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This transcript is produced from the teletext subtitles that are generated live for Newsnight. It has been checked against the programme as broadcast, however Newsnight can accept no responsibility for any factual inaccuracies. We will be happy to correct serious errors.

The politician who authorised the last attempt on the life of Bin Laden 20/9/01

(Former US Defence Secretary):
None of us have ever been through anything of this magnitude. All the past coalitions - certainly with the Persian Gulf War, that was a significant operation, but it was much different in terms of its organisation and also in terms of its goal. What is going to be required here are a number of shifting coalitions. Each country that will be called upon to contribute to this effort to combat terrorism will provide something quite different. Some might be asked and be willing to provide military assistance, special forces, people and personnel and perhaps capabilities. Others will be asked for overflight rights, basing rights. Others, and many others, will be asked for intelligence co-operation. And so there will be a series of shifting coalitions depending upon the local governments, their particular position with respect to the Arab world and the Muslim world. And so we have to take into account their sensitivities in terms of their existence and what they can contribute. So, ultimately, the United States is prepared to act militarily alone, if necessary. It would be better if we could have multilateral, multinational contributions to that effort. But the United States will look for a variety of contributions from a variety of countries.

And militarily, which countries will be able to offer most?

I think Great Britain is obviously one that is prepared to help and is capable of helping, given its special forces' capability. This is the type of war that is not subject to simply mass weaponry and capability. We have that. But this is a war that's going to take highly classified information being shared with responsible organisations and having a special forces and covert capability. The United States has that, certainly Great Britain also has it.

Are you talking about special forces on the ground in Afghanistan?

This is not going to be confined to Afghanistan. At this point we don't have conclusive proof that Osama Bin Laden did, indeed, conduct this operation or orchestrate it. He's a prime suspect. We have not focused on him solely, although he is very high on the agenda. So it could be a number of countries who support, or give harbour or moral support or financial support to terrorist groups. And they, of course, will be the subject of perhaps a different type of operation.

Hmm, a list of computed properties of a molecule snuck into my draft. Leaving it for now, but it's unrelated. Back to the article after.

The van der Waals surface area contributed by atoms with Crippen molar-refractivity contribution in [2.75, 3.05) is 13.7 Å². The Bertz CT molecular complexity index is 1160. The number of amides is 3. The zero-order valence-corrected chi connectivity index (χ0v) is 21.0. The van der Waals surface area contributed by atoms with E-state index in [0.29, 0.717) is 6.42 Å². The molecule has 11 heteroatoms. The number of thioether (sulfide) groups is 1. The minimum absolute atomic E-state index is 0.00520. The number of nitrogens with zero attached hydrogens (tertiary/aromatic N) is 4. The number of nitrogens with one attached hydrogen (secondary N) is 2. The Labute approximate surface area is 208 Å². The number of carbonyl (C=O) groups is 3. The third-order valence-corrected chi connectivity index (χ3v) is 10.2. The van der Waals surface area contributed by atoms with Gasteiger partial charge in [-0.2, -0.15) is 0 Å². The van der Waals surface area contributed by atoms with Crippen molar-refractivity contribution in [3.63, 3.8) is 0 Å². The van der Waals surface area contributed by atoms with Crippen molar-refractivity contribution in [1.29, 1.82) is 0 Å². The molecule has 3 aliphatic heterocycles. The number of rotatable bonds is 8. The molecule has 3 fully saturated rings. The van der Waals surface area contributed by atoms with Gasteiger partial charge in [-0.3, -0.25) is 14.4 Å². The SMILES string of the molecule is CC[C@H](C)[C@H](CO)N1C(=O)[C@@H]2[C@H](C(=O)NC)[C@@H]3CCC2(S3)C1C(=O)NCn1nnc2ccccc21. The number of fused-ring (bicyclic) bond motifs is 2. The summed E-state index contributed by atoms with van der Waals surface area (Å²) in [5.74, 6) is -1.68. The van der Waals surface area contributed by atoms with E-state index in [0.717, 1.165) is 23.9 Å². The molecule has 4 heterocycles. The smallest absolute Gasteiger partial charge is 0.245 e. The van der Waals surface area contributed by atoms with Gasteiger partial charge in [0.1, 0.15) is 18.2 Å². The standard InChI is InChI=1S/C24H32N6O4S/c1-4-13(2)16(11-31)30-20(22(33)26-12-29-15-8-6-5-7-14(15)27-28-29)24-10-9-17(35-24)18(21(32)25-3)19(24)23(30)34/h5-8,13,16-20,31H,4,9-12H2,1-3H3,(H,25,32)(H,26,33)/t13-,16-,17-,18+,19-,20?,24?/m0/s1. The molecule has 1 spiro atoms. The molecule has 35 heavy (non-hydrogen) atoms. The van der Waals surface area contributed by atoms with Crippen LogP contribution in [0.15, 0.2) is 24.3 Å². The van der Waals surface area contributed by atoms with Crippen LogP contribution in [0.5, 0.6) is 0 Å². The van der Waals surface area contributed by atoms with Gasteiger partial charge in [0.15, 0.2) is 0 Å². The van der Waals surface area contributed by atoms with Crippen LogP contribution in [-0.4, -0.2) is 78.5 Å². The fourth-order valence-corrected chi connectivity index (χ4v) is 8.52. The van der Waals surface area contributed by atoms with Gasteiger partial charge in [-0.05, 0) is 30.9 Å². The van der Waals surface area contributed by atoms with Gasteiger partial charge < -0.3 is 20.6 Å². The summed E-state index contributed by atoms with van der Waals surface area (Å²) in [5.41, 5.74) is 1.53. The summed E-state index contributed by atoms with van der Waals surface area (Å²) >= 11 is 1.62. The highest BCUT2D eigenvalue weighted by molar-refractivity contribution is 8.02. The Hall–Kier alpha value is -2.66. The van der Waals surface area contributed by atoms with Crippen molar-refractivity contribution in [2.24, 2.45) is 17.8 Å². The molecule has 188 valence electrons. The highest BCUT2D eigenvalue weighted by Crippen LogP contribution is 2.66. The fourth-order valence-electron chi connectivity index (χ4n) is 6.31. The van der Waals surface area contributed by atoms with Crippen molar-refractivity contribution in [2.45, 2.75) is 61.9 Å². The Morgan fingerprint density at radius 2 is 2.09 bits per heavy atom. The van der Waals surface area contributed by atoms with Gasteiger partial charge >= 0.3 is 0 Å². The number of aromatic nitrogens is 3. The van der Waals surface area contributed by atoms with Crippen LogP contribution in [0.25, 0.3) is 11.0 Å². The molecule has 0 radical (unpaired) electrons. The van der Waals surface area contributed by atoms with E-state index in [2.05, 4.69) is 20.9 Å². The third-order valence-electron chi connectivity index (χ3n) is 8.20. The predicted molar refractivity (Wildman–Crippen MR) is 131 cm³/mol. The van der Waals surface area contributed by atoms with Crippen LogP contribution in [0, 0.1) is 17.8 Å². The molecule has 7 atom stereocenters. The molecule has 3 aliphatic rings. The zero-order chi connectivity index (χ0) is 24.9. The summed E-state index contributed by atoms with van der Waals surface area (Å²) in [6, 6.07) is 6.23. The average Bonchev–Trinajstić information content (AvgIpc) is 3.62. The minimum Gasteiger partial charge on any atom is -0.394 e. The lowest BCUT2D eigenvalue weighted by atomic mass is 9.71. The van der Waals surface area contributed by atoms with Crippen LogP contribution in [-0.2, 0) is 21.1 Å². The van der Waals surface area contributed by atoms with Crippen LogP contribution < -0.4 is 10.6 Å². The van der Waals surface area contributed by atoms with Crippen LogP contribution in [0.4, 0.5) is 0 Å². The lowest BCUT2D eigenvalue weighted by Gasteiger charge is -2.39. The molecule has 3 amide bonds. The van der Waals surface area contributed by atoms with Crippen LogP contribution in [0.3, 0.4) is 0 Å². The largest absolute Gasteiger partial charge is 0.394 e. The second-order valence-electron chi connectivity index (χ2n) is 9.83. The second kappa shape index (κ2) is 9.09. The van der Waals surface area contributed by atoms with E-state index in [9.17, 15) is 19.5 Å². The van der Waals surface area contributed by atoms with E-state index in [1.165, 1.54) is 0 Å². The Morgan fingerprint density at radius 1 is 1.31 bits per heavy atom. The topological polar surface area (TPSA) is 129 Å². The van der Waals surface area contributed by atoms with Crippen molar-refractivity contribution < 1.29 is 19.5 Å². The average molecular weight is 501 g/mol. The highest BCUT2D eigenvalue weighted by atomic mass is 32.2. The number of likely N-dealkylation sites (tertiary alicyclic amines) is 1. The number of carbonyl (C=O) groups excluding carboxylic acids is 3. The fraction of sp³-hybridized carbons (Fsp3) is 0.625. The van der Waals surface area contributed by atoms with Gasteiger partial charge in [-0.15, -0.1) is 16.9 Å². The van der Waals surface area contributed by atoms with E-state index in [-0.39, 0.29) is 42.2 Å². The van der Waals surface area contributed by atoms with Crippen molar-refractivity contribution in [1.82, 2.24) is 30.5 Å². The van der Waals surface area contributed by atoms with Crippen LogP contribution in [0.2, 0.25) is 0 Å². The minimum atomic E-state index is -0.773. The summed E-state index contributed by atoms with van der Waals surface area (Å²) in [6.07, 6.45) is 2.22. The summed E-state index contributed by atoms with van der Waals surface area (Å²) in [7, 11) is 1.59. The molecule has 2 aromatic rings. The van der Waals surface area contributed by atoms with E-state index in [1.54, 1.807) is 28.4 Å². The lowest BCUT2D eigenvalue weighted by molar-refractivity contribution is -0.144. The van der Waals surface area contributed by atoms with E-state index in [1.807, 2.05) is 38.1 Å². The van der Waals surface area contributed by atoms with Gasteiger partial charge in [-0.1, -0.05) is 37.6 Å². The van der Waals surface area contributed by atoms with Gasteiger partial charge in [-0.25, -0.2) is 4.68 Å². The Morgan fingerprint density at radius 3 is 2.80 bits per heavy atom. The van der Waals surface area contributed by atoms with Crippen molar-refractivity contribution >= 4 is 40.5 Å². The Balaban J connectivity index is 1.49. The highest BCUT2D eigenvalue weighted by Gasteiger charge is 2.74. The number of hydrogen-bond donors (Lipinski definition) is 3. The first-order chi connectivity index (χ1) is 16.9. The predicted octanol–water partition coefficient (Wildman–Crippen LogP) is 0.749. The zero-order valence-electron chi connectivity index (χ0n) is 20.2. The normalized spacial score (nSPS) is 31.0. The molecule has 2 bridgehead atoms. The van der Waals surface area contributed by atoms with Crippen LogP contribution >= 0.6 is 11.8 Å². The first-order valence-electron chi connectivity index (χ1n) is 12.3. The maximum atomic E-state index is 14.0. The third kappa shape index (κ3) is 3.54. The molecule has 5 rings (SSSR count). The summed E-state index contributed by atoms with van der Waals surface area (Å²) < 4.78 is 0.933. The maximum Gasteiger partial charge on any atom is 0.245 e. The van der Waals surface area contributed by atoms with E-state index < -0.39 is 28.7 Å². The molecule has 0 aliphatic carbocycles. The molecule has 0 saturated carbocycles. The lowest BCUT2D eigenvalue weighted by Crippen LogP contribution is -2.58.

Can you imagine Iraq being a target?

It depends upon what the connection is to this particular operation. If there is solid evidence that they participated in some fashion, then certainly they could also be added to any list of targets that would be developed.

You were Defence Secretary at the time of the last American attack on Osama bin Laden. That failed. Is your intelligence any better now?

We failed, but only barely. We had fairly good intelligence in terms of what was about to take place in Afghanistan, but it's very difficult, given the level of communications available to groups like al-Qaida and others. They can encrypt their conversations, telecommunications, they have the availability of the internet. So it becomes very difficult to in any way gather information by technical means against them.

After that failure, did you improve human intelligence?

We're short in terms of being able to put people on the ground to get at these organisations. We have certainly enhanced our ability to try. But we have not been successful in actually penetrating those organisations yet.

That means it will not only be an extremely difficult war to fight, it will be an extremely difficult war to start.

It's going to be an extremely difficult war to fight, indeed. And it's going to take a good deal of patience on the part of the American people and our allies and coalition friends to understand that this is not going to be a one-strike proposition. It's going to come in many forms, financial, economic, diplomatic isolation, as well as the potential for military operations. It's going to take a long period of time to reach down, dig out the network itself and rip it up. As underground cables have to be torn up, the same thing has to take place with these networks. And it's not enough to think you can go after one individual, like Osama bin Laden, or one organisation. There are many. They are interlinked and interlocked, and that's why we need the international co-operation to go after them.

Do you think it's time the presidential restriction prohibiting the assassination of foreign leaders was lifted?

If this is a war that's been declared against the United States and the civilised world, the rules of war and the rules of engagement are quite different. The political assassination ban applied to foreign leaders who were not conducting military operations against the United States. This is not a case of assassination. This is a case of engaging in warfare against those who are trying to kill you.

When you look back, do you regret the fact that the CIA trained and helped bin Laden?

Well, it's easy to look back and have doubts about past actions. I don't think we can dwell on that. If it were not bin Laden himself, there are others. Again, let's not focus on bin Laden. Let's focus on the fact that there are many organisations who are determined to wreak havoc on the civilised world, the US being one of the more obvious targets. But every civilised country is now subject to the same kind of attack.

We're talking about a war which is going to go on for years?


Mr Cohen, thank you.

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